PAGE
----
Mr. M. H. Carpenter, contra.

Mr. Justice MILLER delivered the opinion of the court.


The degree of particularity or certainty necessary in pleas and notices is an ever-recurring question in judicial proceedings, and can never be effectually disposed of so long as new and varying circumstances may present the question in new aspects.


The object of the rule is undoubtedly to enable the other party to make such answer or response to the matter set up in the plea or notice, either by way of pleading or of evidence, or such cross-examination of the witness of the party setting up the plea or notice as the facts of his case may enable him to do. In other words, to apprise him fairly of what he may expect to meet under the plea or notice.*


In the case before us, in addition to the common law rules, Congress has, for the protection of patentees, made an enactment on the subject. With the requirements of this statute the defendant has complied, so far as the names and residence of the witnesses are concerned; but it is denied that he has been sufficiently specific as to the places where the use was to be shown. It is said that it is not sufficient to name the city, but that the particular mill in which the invention had been used must be pointed out. But we cannot take judicial notice how many, or how few, mills using stones may be in any particular locality. In some town there may be but one. Nor do we think that the party giving notice is bound to be so specific as to relieve the other from all inquiry or effort to investigate the facts. If he fairly puts his adversary in the way that he may ascertain all that is necessary to his defence or answer, it is all that can be required, and he is not bound by his notice to impose an unnecessary and embarrassing restriction on his own right of producing proof of what he asserts. We are all, therefore, of opinion, that when, in addition to the particular town or city in which such large objects as millstones are used, the name and residence of the witness by whom that use is to be proved is also given, there is sufficient precision and certainty in the notice.**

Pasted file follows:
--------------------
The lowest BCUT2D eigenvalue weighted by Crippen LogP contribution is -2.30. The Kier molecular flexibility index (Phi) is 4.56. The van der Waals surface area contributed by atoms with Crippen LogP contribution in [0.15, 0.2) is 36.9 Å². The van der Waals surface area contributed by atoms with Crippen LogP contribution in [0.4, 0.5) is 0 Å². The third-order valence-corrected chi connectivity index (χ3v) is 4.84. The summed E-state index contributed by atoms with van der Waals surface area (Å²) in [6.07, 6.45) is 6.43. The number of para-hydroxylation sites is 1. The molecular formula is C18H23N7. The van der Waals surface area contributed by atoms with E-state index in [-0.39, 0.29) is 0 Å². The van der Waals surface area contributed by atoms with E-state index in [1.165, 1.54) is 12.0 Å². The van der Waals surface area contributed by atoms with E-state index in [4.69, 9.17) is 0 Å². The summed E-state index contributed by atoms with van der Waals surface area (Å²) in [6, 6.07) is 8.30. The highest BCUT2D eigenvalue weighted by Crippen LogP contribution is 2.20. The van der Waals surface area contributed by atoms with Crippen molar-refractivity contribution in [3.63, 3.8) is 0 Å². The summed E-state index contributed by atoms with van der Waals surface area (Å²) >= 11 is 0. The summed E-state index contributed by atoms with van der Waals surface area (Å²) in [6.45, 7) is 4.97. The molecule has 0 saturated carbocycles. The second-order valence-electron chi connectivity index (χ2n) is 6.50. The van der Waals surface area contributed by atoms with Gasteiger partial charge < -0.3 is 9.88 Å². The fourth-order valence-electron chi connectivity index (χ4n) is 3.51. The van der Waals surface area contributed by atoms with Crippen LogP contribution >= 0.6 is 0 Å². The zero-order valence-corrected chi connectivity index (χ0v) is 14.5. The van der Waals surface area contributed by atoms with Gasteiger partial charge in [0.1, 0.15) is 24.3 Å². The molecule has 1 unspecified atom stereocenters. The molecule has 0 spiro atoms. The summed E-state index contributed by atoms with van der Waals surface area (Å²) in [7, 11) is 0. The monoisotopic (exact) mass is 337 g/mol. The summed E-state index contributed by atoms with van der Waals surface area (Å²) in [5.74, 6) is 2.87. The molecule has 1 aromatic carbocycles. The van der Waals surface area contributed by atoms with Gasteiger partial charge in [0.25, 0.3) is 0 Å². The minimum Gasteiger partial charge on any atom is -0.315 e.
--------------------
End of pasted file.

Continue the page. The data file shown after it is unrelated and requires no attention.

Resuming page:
The questions propounded are accordingly answered: the first in the affirmative, and the second in the negative.


Teese v. Huntingdon, 23 Howard, 10.


Phillips v. Page, 24 Howard, 164.